For example, this is a simple hypothesis:

  • Including the search function on our mobile app will increase user retention

The expected outcome of increasing user retention is based on the condition of including a new search function. But, what happens when there are more than two factors at play?

We get what’s called a complex hypothesis. Instead of a simple condition and outcome, complex hypotheses include multiple results. This makes them a perfect research hypothesis type for framing complex studies or tracking multiple KPIs based on a single action.

Building upon our previous example, a complex research hypothesis could be:

  • Including the search function on our mobile app will increase user retention and boost conversions

Directional and non-directional hypotheses

Research hypotheses can also differ in the specificity of outcomes. Put simply, any hypothesis that has a specific outcome or direction based on the relationship of its variables is a directional hypothesis. That means that our previous example of a simple hypothesis is also a directional hypothesis.

  • Including the search function on our mobile app will increase user retention

Non-directional hypotheses don’t specify the outcome or difference the variables will see. They just state that a difference exists. Following our example above, here’s what a non-directional hypothesis would look like:

  • Including the search function on our mobile app will make a difference in user retention

In this non-directional hypothesis, the direction of difference (increase/decrease) hasn’t been specified, we’ve just noted that there will be a difference.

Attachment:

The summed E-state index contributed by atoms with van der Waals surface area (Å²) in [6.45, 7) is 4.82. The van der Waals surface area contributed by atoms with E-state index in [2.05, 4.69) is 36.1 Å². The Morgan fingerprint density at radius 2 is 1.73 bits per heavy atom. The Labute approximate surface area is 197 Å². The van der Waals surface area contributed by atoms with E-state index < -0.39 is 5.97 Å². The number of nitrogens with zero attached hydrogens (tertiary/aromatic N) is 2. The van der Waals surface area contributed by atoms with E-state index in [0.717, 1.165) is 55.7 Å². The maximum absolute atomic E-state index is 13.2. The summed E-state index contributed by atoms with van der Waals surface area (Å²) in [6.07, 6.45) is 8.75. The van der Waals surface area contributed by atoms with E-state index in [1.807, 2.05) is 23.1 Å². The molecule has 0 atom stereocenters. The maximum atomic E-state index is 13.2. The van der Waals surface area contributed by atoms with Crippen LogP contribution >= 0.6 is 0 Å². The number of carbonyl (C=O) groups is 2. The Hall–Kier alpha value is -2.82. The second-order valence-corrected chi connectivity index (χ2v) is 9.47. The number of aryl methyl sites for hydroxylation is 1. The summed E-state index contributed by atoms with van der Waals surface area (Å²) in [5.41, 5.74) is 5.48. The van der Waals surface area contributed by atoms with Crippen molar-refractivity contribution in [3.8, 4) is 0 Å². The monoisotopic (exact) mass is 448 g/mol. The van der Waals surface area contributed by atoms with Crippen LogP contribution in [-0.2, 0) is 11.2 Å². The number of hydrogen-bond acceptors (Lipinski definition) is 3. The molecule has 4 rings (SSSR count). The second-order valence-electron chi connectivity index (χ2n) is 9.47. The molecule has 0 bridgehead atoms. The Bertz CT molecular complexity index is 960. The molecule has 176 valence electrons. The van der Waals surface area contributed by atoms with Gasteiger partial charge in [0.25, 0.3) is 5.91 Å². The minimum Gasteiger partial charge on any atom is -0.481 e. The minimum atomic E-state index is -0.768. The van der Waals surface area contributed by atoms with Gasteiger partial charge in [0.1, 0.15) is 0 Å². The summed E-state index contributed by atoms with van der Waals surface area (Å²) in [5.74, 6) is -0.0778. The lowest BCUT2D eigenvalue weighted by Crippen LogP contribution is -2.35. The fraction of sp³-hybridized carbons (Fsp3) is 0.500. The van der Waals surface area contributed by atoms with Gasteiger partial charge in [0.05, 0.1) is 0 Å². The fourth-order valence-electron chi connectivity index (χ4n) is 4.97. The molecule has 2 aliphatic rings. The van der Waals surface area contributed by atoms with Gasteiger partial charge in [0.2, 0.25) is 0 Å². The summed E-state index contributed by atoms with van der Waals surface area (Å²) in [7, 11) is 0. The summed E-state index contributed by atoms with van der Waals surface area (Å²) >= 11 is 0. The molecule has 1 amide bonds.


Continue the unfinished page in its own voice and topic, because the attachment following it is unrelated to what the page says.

The type of hypothesis you write helps guide your research—let’s get into it.

How to write and test your UX research hypothesis

Now we’ve covered the types of research hypothesis examples, it’s time to get practical.

Creating your research hypothesis is the first step in conducting successful user research.

Here are the four steps for writing and testing a UX research hypothesis to help you make informed, data-backed decisions for product design and development.

1. Formulate your hypothesis

Start by writing out your hypothesis in a way that’s specific and relevant to a distinct aspect of your user or product experience. Meaning: your prediction should include a design choice followed by the outcome you’d expect—this is what you’re looking to validate or reject.

Your proposed research hypothesis should also be testable through user research data analysis. There’s little point in a hypothesis you can’t test!

Let’s say your focus is your product’s user interface—and how you can improve it to better meet customer needs. A research hypothesis in this instance might be:

  • Adding a settings tab to the navigation bar will improve usability